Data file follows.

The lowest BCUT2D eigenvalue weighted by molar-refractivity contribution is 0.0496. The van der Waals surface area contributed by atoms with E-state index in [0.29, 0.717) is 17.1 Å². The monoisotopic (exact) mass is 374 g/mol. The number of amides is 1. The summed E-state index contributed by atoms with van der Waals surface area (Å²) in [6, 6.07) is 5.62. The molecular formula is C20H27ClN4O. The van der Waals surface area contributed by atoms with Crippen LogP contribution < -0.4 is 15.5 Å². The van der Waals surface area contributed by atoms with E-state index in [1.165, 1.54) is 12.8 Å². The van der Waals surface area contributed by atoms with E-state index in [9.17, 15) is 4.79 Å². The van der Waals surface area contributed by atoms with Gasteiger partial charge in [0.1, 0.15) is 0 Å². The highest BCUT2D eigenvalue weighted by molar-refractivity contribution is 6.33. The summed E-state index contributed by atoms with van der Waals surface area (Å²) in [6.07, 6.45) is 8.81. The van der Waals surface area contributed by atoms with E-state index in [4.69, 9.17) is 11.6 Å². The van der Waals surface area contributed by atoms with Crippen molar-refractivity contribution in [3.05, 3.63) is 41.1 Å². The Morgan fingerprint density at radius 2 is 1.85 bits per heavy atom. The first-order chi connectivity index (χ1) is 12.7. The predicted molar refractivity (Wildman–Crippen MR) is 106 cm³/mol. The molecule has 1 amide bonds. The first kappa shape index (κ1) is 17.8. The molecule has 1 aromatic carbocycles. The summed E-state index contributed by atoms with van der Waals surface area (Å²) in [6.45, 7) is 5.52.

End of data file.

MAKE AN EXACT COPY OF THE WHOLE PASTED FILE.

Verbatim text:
The lowest BCUT2D eigenvalue weighted by molar-refractivity contribution is 0.0496. The van der Waals surface area contributed by atoms with E-state index in [0.29, 0.717) is 17.1 Å². The monoisotopic (exact) mass is 374 g/mol. The number of amides is 1. The summed E-state index contributed by atoms with van der Waals surface area (Å²) in [6, 6.07) is 5.62. The molecular formula is C20H27ClN4O. The van der Waals surface area contributed by atoms with Crippen LogP contribution < -0.4 is 15.5 Å². The van der Waals surface area contributed by atoms with E-state index in [1.165, 1.54) is 12.8 Å². The van der Waals surface area contributed by atoms with E-state index in [9.17, 15) is 4.79 Å². The van der Waals surface area contributed by atoms with Gasteiger partial charge in [0.1, 0.15) is 0 Å². The highest BCUT2D eigenvalue weighted by molar-refractivity contribution is 6.33. The summed E-state index contributed by atoms with van der Waals surface area (Å²) in [6.07, 6.45) is 8.81. The van der Waals surface area contributed by atoms with E-state index in [4.69, 9.17) is 11.6 Å². The van der Waals surface area contributed by atoms with Crippen molar-refractivity contribution in [3.05, 3.63) is 41.1 Å². The Morgan fingerprint density at radius 2 is 1.85 bits per heavy atom. The first-order chi connectivity index (χ1) is 12.7. The predicted molar refractivity (Wildman–Crippen MR) is 106 cm³/mol. The molecule has 1 amide bonds. The first kappa shape index (κ1) is 17.8. The molecule has 1 aromatic carbocycles. The summed E-state index contributed by atoms with van der Waals surface area (Å²) in [6.45, 7) is 5.52.